As summer sets in, the streets of Tucson are busier than at any other time of the year. With longer days and no school, children and adults are more prone to take advantage of the outdoors, and the numbers of individuals enjoying outdoor activities increases dramatically. One of those activities is bicycling. Unfortunately, as the number of bicyclists on the streets increase, so too does the number of bicycling accidents.
Bicycle Injury Statistics Illustrate the Problem in Arizona
While bicycling is a tremendous form of exercise, it is not without its dangers. Low-visibility, inattentive drivers and other factors contribute to scores of bicycle accidents each year.
According to the Governor’s Office of Highway Safety (GOHS), the number of fatalities has slowly increased over the course of the last several years, from 23 deaths in Arizona in 2013 to 29 deaths in 2015.
Arizona is Not Alone
According to the Pedestrian and Bicycle Information Center (PBIC), in 2015 an estimated 818 bicyclists were killed across the United States, representing a 12.2 percent increase in deaths since 2014.
Of those killed, 88 percent were male, and the average age of victims has increased to 45 years old. In 35 percent of the accidents, either the driver or the bicyclist had a blood-alcohol level above the legal limit. However, according to PBIC, after hospital research, the group estimates only a very low number, perhaps as little as 10 percent, report injury accidents to the police, so the total number of accidents may be massively underreported.
Getting Legal Help
If you or someone you love has been killed or injured in a bicycle accident, the attorneys at Khalidi Law Firm, PLLC have the experience and the resources to help you gain full and fair compensation for your losses. Based in downtown Tucson, Arizona’s Barrio Historico, our team has litigated bicycle and personal injury cases in Arizona since 1994, and we will be sure to protect your rights and hold the responsible parties accountable for their actions. Contact us online or call us at 520.629.9909 for a free evaluation of your case.
Types of Bicycle Accidents
- Parallel-Path Crashes – These crashes make up 35 percent of all accidents, and occur when a motorist turns or merges into a bicyclist’s path, overtakes a bicyclist, or when a bicyclist turns or merges into a motorist’s path.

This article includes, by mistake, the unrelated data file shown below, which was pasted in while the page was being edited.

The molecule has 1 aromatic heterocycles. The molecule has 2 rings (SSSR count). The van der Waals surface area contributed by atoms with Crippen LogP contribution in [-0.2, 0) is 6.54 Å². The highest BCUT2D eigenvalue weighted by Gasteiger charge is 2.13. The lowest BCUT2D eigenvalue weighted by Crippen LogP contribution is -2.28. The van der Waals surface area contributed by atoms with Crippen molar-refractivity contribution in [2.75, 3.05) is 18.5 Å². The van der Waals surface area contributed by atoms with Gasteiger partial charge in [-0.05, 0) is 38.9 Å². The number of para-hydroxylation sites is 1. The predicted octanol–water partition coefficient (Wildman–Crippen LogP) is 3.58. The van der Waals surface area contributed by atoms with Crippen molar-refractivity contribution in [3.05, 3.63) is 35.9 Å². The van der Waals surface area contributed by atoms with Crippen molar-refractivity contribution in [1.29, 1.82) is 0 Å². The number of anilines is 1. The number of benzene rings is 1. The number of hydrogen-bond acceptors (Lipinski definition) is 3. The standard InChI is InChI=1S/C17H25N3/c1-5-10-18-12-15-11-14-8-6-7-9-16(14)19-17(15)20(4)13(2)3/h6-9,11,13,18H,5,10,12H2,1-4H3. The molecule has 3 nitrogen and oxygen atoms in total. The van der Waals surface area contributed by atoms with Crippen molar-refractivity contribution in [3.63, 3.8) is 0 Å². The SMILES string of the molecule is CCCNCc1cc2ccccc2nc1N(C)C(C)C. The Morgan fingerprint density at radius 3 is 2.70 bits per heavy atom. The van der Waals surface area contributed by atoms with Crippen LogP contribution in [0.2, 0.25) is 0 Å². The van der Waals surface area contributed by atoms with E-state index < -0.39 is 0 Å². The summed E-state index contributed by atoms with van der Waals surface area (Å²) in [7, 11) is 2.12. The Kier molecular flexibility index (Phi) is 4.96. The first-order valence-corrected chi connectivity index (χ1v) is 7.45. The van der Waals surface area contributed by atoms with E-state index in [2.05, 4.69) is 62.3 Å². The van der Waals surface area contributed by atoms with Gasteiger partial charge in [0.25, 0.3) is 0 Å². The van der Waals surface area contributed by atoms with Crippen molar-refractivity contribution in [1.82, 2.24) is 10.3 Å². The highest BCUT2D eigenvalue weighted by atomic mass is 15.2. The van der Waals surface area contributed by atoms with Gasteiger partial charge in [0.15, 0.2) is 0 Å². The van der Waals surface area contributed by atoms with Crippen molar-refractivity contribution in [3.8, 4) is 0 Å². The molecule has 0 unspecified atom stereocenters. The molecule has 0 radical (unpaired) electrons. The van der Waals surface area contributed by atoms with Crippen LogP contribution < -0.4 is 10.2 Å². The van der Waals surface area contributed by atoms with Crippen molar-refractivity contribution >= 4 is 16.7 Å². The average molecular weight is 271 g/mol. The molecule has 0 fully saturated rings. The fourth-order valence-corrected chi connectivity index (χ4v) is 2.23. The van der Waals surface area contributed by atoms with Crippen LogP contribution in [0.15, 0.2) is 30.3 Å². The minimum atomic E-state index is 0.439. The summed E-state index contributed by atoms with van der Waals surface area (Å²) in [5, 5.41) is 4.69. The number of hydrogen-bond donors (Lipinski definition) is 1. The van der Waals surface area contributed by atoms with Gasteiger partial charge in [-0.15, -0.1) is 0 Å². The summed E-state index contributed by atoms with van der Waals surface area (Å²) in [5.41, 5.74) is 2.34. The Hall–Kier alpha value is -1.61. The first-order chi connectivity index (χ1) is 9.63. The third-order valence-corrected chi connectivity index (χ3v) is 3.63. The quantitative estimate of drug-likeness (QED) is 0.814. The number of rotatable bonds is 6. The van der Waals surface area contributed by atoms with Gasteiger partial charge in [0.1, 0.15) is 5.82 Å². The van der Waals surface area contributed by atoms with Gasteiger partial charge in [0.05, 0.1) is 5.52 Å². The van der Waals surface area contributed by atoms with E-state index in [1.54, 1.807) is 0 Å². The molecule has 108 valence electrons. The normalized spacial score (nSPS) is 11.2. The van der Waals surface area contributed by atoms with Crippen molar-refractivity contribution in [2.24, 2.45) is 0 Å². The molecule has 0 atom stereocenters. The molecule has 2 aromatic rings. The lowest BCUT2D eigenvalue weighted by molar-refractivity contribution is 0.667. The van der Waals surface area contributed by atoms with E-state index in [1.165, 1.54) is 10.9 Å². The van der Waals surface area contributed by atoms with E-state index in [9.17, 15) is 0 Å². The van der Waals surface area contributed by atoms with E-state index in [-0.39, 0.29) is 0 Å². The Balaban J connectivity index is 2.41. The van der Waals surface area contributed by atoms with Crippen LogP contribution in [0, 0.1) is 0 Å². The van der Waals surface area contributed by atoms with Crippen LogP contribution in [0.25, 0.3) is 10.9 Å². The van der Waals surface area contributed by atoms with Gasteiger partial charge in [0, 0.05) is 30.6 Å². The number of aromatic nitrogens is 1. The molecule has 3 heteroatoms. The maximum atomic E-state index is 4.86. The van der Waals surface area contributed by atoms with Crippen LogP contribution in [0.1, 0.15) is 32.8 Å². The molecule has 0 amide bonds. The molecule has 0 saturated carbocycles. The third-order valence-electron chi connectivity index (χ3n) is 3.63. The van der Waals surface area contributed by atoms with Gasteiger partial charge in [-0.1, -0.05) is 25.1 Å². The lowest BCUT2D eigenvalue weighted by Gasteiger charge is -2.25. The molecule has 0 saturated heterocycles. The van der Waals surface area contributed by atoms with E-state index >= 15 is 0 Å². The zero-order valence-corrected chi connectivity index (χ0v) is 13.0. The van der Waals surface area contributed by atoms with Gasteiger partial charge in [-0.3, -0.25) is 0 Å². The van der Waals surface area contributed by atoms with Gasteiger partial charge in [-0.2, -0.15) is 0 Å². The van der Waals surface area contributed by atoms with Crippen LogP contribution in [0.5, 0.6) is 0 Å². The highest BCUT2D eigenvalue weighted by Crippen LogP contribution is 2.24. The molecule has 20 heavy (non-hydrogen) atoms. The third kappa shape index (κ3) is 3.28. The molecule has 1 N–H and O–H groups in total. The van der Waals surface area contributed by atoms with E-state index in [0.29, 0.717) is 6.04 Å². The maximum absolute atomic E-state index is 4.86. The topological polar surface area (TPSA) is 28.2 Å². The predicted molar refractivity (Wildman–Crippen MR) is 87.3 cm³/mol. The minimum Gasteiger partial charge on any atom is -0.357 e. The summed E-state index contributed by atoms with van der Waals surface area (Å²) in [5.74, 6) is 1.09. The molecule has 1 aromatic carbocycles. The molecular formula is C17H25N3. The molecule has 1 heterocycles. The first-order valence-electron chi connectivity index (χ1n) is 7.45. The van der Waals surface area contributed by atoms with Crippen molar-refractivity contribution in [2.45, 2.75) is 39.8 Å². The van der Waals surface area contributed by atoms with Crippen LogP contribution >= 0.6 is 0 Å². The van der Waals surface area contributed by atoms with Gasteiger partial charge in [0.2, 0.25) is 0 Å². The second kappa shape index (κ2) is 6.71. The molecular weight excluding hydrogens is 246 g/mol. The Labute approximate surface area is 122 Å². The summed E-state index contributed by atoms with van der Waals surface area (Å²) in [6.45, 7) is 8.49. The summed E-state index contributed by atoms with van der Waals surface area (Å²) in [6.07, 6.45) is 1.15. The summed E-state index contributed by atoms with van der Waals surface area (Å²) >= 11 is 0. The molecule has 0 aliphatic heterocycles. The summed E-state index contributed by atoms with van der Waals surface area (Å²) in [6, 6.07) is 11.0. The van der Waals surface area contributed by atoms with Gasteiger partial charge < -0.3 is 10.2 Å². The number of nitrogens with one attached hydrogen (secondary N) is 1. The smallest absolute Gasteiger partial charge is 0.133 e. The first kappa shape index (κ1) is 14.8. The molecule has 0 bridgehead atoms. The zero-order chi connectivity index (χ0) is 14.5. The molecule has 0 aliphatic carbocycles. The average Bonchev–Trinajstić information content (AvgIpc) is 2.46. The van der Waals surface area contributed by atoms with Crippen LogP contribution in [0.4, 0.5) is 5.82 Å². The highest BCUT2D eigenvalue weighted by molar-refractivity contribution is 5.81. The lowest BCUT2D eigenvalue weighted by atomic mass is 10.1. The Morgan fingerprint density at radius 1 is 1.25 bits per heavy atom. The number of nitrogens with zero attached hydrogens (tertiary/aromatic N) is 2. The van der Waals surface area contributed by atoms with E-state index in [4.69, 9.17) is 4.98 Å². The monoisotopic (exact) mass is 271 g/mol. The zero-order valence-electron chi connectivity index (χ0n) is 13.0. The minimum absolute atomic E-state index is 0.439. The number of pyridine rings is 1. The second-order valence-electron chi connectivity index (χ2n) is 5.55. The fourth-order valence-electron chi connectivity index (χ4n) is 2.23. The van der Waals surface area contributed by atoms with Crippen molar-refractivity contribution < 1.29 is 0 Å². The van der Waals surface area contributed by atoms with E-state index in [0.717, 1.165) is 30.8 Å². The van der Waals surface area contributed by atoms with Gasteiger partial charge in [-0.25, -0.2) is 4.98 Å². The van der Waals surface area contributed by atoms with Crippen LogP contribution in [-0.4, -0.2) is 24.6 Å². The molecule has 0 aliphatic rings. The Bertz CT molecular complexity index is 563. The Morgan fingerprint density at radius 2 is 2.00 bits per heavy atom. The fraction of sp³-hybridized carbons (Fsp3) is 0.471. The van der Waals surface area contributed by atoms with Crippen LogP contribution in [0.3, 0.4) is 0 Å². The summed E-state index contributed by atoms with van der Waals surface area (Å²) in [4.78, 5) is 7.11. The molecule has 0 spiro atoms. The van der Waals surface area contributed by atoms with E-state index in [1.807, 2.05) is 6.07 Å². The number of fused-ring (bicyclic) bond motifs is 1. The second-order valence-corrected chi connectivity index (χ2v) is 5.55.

- Crossing-Path Events – These crashes make up 57.5 percent of all crashes, and include motorist or bicyclist failing to yield at intersections or midblocks, or other crashes involving crossing paths.
- Hit and Run Bicycle Accidents – An auto accident in which a vehicle collides with a bicycle and does not stop.
Common Causes of Bicycle Accidents
- Unsafe Driving – This category includes several different types of driving, including: overtaking the bicyclist; failure to yield; turning into the cyclist; and aggressive driving. Unsafe driving practices are dangerous not only to bicyclists but to other drivers and pedestrians, as well.
- Car Driver Inattention / Distraction – Distracted driving and driver inattention pulls the driver’s attention from the road and makes the potential for an accident proportionately higher. Because of their low visibility, this is especially dangerous for bicyclists.
- Driver Intoxication – Intoxication impairs driver ability overall, and with an inability to function properly, makes the roadways unsafe for everyone.
- Visibility Difficulties, particularly in late afternoon/evening – The visibility profile for bicyclists is generally very low, and unless the driver is aware of his or her surroundings, bicyclists are much easier to overlook. Bicyclists are especially difficult to see in the early morning or evening, when shadows and visibility cause objects to more easily blend in the background.
- Improperly Designed Road or Traffic Pattern / Hazardous Road Conditions – Improperly designed roads and traffic patterns may create unavoidable issues for bicyclists and may include spots where visibility is poor, congestion doesn’t allow room and other issues.
Where Bicyclists are Most At Risk